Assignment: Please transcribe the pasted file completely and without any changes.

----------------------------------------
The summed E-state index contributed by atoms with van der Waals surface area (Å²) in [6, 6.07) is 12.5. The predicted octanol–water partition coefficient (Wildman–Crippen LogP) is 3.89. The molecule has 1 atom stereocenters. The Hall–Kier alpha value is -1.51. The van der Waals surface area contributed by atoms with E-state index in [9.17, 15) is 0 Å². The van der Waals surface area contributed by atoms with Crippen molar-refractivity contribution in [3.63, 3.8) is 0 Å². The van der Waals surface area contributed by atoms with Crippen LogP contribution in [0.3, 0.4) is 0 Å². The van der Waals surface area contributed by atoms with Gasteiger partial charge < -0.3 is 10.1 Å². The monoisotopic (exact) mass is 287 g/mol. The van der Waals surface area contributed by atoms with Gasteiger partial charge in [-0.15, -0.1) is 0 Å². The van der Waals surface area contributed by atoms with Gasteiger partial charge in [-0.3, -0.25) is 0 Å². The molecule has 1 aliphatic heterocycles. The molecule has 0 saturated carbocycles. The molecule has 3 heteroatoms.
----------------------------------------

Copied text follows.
The summed E-state index contributed by atoms with van der Waals surface area (Å²) in [6, 6.07) is 12.5. The predicted octanol–water partition coefficient (Wildman–Crippen LogP) is 3.89. The molecule has 1 atom stereocenters. The Hall–Kier alpha value is -1.51. The van der Waals surface area contributed by atoms with E-state index in [9.17, 15) is 0 Å². The van der Waals surface area contributed by atoms with Crippen molar-refractivity contribution in [3.63, 3.8) is 0 Å². The van der Waals surface area contributed by atoms with Crippen LogP contribution in [0.3, 0.4) is 0 Å². The van der Waals surface area contributed by atoms with Gasteiger partial charge < -0.3 is 10.1 Å². The monoisotopic (exact) mass is 287 g/mol. The van der Waals surface area contributed by atoms with Gasteiger partial charge in [-0.15, -0.1) is 0 Å². The van der Waals surface area contributed by atoms with Gasteiger partial charge in [-0.3, -0.25) is 0 Å². The molecule has 1 aliphatic heterocycles. The molecule has 0 saturated carbocycles. The molecule has 3 heteroatoms.